Pathological, molecular and phylogenic study of fowlpox virus in domesticated chickens of Tikrit City, Iraq
Keywords:FPV, Skin, Nested PCR, Histopathology, FPV 167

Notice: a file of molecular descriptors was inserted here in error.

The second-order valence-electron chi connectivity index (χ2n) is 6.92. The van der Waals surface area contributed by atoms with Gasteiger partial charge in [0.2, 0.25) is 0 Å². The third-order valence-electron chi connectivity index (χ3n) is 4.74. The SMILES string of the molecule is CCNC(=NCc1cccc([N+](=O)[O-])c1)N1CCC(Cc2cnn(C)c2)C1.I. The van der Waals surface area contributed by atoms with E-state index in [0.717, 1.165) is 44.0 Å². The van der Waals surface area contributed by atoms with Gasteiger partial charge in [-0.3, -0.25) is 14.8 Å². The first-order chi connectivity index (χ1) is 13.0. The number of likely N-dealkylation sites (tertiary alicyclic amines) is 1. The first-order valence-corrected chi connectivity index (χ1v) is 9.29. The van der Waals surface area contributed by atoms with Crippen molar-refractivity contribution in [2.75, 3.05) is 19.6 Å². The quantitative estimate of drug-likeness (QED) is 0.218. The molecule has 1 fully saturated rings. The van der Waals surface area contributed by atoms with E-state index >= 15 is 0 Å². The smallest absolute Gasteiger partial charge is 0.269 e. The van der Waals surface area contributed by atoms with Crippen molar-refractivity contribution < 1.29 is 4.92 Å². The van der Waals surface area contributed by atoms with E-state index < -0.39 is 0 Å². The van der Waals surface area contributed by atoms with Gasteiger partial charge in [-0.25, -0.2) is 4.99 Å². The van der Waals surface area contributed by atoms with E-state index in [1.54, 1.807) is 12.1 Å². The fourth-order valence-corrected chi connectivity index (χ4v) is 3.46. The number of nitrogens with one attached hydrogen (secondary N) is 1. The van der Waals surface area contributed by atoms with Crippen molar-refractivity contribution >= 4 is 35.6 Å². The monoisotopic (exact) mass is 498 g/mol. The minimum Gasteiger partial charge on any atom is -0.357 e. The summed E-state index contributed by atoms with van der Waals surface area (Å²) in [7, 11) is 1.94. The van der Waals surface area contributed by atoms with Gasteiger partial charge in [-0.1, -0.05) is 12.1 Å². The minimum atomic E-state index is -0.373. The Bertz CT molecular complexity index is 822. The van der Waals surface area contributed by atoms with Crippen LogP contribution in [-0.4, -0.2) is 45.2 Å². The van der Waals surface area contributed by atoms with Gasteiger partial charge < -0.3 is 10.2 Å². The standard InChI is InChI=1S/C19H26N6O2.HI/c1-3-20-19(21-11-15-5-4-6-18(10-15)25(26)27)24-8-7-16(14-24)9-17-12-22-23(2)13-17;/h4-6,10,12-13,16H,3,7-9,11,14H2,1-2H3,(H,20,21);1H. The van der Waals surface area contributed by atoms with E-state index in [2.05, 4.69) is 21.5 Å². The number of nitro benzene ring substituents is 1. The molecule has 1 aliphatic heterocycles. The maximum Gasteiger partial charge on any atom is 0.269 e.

Fowlpox virus (FPV) is one of the viruses affecting chickens worldwide, causing pathological and economic losses in the poultry industry. Viral lesions are easily recognizable by the eye and usually appear in the featherless areas, especially the head. Moreover, the virus could lead to blindness and mortality in some cases. This study diagnosed the suspected fowlpox cases, identified and classified the causative agent. We also analyzed the differences and similarities of closely related viruses at the neighboring and regional countries. Fifty samples were collected from three locations of Tikrit city from the domesticated chickens, which showed cutaneous lesions. Virus DNA was extracted directly from tissue samples before the nested PCR technique was performed. The virion core protein (P4b) gene is partially sequenced and analyzed with routine histological sectioning. Results showed that the virus causes pock lesions of dermal hyperplasia and hyperkeratosis. Hyperplasia and congestion of the chorioallantoic membrane were also recorded. The study also showed that the DNA of FPV could be extracted directly from animal tissue without further purification. The sequence analysis showed that the FPV was confirmed in all samples clustered in clade A identical with Iranian and Egyptian isolates. In conclusion, this study approved that the virus belongs to the classical dermal type of poxviruses and the short genetic distances between viruses related to closely neighboring countries. We also concluded that the conservative P4b gene included mutation sites that make this gene practical for diagnosing the virus and phylogenetic analysis.
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